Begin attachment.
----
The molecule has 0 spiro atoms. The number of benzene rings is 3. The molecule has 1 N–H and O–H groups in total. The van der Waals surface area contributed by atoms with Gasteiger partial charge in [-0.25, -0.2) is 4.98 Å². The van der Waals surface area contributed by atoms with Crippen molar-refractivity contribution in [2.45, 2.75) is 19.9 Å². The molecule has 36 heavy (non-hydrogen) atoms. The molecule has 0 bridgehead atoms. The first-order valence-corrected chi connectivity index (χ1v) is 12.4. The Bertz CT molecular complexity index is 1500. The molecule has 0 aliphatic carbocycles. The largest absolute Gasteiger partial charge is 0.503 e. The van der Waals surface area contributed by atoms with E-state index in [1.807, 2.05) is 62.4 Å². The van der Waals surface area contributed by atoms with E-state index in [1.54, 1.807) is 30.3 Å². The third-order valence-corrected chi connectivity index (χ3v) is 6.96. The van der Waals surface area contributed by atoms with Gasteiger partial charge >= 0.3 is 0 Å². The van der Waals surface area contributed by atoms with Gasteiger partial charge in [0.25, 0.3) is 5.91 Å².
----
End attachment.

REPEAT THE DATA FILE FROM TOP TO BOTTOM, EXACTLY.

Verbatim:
The molecule has 0 spiro atoms. The number of benzene rings is 3. The molecule has 1 N–H and O–H groups in total. The van der Waals surface area contributed by atoms with Gasteiger partial charge in [-0.25, -0.2) is 4.98 Å². The van der Waals surface area contributed by atoms with Crippen molar-refractivity contribution in [2.45, 2.75) is 19.9 Å². The molecule has 36 heavy (non-hydrogen) atoms. The molecule has 0 bridgehead atoms. The first-order valence-corrected chi connectivity index (χ1v) is 12.4. The Bertz CT molecular complexity index is 1500. The molecule has 0 aliphatic carbocycles. The largest absolute Gasteiger partial charge is 0.503 e. The van der Waals surface area contributed by atoms with E-state index in [1.807, 2.05) is 62.4 Å². The van der Waals surface area contributed by atoms with E-state index in [1.54, 1.807) is 30.3 Å². The third-order valence-corrected chi connectivity index (χ3v) is 6.96. The van der Waals surface area contributed by atoms with Gasteiger partial charge >= 0.3 is 0 Å². The van der Waals surface area contributed by atoms with Gasteiger partial charge in [0.25, 0.3) is 5.91 Å².